On a related topic, while Neal was visiting, he said some incredibly fascinating stuff about four laws of debate, where the first law is that you have to assume the speaker is telling the truth as he or she knows it. I am not quite getting this right, and he sent me a link which I bookmarked ... on my other computer. But a search on the web brought links on Pragmatics and Gricean Maxiums, which I think is the same thing. There are four maxiums, which I will attempt to make interesting (I am going to try and avoid big fancy-sounding words these sites usually are written in so I don't come off as some elitist snob that gives the illusion I know more than I actually do), and show how a lot of lying is lookd at by linguist. This has been studied in depth by linguists and debaters for a long time, since at least 1975, when H.P. Grice introduced them at his lectures at Harvard.
There are four "maxiums" (rules) which attempt to define a conversation. You are to assume that the speaker is following these rules in order to have an intellectual debate of some kind. There's something called "The Cooperative Principle," which is a kind of moral rule of conversation, stating that participants expect that each will make a "conversational contribution such as is required, at the stage at which it occurs, by the accepted purpose or direction of the talk exchange." That means you expect that the reason you are talking to this person is for sharing what you know, the reason anyone has a conversation. Of course, people don't usually follow the proper rules in real life, which can lead to confusion and intentional misleading statements. But knowing this can call your liar out in the open.
Rule 1: Maxim of Relation: Be relevant.
Rule 2: Maxim of Quantity: Be only as informative as required for current conversational purposes.
Rule 3: The Maxim of Quality: Say only what you believe to be true and adequately supported.
Rule 4: The Maxim of Manner: Be clear: be brief and orderly and avoid obscurity and ambiguity.
It's so hard to define what this means, because a lot of them sound the same. Rules 1 and 2 are hard to say why they are different. Relevant means on topic, right? It's easier to explain with examples of thing that violate these rules. These conversational rules are exploited in at least two ways to a normal listener, who, though growing up in a normal world, would make two assumptions. First, when the listener assumes that the speaker is obeying the rules, he or she assumes what they say is true as far as the speaker knows. Second, if the speaker violates some rules so flagrantly that the hearer must conclude that the violation was purposeful, this is where the "red flag" of lying comes up (or should, unless you are me, and are still stuck on the first rule until I am hit with a clue-by-four).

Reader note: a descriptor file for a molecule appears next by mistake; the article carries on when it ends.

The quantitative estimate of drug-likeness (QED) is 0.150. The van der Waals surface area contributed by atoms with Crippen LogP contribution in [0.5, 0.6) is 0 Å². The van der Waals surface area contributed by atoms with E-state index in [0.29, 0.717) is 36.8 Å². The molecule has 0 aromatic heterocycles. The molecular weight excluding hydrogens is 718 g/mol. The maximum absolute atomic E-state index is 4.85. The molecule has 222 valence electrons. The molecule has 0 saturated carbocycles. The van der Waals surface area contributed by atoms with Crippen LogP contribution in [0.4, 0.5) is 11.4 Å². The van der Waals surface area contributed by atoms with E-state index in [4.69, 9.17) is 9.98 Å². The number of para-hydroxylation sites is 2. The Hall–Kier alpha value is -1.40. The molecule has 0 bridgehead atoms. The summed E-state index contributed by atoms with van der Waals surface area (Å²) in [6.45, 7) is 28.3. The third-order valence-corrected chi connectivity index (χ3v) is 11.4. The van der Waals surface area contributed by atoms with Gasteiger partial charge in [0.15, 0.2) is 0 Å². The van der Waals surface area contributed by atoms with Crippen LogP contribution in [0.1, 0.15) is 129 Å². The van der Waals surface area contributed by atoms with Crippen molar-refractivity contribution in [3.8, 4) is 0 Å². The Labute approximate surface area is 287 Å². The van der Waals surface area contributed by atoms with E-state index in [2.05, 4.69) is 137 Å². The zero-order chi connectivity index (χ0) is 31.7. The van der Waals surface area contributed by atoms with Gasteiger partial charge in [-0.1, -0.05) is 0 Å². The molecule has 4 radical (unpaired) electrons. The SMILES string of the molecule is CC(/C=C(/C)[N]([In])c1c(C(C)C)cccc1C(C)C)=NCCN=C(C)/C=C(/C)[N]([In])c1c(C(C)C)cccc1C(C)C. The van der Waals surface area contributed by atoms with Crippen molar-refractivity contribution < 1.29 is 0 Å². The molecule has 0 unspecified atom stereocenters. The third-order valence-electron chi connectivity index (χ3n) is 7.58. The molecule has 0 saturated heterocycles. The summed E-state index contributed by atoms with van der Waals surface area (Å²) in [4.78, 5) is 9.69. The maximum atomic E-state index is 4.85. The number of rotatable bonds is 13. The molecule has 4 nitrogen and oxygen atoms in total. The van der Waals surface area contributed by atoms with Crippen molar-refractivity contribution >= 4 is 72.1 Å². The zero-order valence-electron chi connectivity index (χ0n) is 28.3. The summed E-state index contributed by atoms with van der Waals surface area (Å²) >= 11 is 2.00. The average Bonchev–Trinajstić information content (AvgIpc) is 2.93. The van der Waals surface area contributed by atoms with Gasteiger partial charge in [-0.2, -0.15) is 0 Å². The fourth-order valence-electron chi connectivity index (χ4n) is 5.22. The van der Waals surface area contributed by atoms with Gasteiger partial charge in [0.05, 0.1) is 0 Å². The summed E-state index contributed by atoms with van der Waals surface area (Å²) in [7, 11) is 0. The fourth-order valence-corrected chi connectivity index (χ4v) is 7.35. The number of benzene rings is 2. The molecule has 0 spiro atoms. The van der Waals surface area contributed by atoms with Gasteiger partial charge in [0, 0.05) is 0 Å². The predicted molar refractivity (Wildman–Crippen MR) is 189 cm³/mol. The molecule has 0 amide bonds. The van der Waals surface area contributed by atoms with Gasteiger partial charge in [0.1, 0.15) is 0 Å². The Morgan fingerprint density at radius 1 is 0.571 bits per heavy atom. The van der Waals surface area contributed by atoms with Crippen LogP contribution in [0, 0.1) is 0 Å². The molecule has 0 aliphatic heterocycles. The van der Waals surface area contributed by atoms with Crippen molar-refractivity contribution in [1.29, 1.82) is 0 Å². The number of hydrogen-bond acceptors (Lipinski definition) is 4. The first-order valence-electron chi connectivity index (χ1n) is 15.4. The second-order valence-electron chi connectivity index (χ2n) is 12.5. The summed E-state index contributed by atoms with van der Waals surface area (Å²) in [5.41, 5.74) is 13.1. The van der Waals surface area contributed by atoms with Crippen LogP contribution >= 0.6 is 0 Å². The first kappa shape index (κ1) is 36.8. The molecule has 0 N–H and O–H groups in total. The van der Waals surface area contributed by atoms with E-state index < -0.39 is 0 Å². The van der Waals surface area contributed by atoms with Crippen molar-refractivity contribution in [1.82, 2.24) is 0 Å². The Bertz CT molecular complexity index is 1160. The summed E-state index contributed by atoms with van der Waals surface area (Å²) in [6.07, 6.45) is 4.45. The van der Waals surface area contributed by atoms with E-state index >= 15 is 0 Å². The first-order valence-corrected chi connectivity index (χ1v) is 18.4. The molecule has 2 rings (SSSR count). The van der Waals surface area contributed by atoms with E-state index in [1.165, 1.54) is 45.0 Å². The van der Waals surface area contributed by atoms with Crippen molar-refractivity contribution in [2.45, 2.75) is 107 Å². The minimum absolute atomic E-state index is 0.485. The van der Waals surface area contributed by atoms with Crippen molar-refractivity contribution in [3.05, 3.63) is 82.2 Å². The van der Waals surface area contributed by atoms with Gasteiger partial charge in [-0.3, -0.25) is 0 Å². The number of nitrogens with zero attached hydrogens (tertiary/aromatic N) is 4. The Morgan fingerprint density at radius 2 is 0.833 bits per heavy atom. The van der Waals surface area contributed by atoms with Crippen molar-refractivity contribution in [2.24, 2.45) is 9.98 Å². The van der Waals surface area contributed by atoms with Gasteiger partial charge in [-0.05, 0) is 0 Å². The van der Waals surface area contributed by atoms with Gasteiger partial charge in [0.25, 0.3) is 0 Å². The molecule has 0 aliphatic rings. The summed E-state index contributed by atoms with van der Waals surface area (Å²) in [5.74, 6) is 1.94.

Clever and cunning linguists (har har, me make joke) say there are two ways someone disobeys the rules. One is by "violating" the rules, meaning the speaker doesn't know he or she is breaking conversational rules, and certainly doesn't mean to. But the more commonly used "flouting" the rules means that the speaker wishes to sway the listener's opinion on purpose. Many comments can break several rules at once. Let's look at some things a speaker might say, and why it breaks the rules.
In a job reference, a former employer states, "Margaret was a very punctual secretary, who always dressed well and typed neatly." That does sound like a form of praise, until you realize it "flouts" Rules 1 and 2. It flouts rule 1, because while these statements may be true, it's not relevant to what kind of work Margaret produced. It flouts rule 2 because it is assumed that any secretary should dress neat, type well, and is on time, and you really didn't release any helpful information.
A comment like, "Damn, Bill, Use salad tongs! What, were you raised by wolves?" is a flout of rule 1 on purpose, because Bill was probably not raised by wolves. Bill knows this, obviously, and knows the speaker is not asking in ernest if he was raised by wolves, but alluding to something else: Bill's social faux pas with his unhygienic practices at the salad bar.